Posted by: Katie B | February 12, 2013

Book Night In (instead of movie night out)

Lacey Snow

I don’t know about you, but as the winter progresses, my interest in slogging through town on a frigid, damp, sleeting night for the sake of “going out” wanes.  Those fuzzy bunny slippers in front of the fire start to sound mighty nice.  If you’re with me on this one, check out some of these titles.  You could still spend a lovely evening with friends – just ones on paper.

Books I Like A Lot:

The Elegance of the Hedgehog by Muriel Barbery. Adult Fiction. Truth be told, I read this book as part of a book group, and it spurred quite a love-hate debate. Written by a French author, its style is distinctly European and very literary (the vocabulary!). It’s not for everyone, but I really enjoyed it. Some members just couldn’t get through it; they felt nothing was happening. I’ll agree that the beginning was a slow stepping of characterization, but I loved the subtle development of plot and the indulgence with which the author laid out her phrases. That being said, I’m not sold on the ending. I think it could have gone one of two ways, and I wonder if the path it followed was the “easier way out”. Regardless, I used my imagination to fill in the alternate ending, and I was satisfied both ways.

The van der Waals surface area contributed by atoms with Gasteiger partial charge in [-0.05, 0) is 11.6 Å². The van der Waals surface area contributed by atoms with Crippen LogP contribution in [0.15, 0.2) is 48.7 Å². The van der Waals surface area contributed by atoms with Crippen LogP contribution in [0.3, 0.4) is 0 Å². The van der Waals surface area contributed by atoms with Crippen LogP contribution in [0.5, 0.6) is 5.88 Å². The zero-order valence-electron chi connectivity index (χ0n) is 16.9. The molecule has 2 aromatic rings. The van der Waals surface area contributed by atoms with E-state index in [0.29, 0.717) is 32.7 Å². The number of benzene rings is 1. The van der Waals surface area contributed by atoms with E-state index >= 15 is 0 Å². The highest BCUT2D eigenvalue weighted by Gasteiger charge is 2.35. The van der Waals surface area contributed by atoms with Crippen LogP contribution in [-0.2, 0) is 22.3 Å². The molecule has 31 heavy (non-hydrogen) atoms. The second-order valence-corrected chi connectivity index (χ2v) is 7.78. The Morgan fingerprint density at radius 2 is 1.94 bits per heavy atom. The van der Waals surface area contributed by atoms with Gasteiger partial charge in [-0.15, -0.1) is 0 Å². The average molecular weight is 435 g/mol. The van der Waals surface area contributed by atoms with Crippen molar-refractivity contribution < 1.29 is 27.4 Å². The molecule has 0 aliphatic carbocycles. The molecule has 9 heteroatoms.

Just Who Will You Be by Maria Shriver. Adult Fiction. This little book packs a simple, easy-to-follow, and meaningful punch. It’s a quick read with themes that resonate at any age or stage in life. Some self-help / inspiration books can be too esoteric or lack insights which foster an “ah-ha” moment for me. While this book could be criticized for its not-so-deep format, I appreciated the instantaneous, real-world applications of Maria’s reflections.

A Mango Shaped Space by Wendy Mass.  Middle Grade Fiction.  This is the third Wendy Mass book I’ve read, and it’s hands-down my favorite.  By the first page, I was hooked and couldn’t stop thinking about the book until it was finished (which took me exactly one day). Not only was the story sweet, uplifting, and incredibly endearing, but I learned something.  Wendy’s main character has a little known disability called synesthesia – meaning she sees color in sounds, numbers and letters.  It’s fascinating!  For my full review of this book, visit my Goodreads page.


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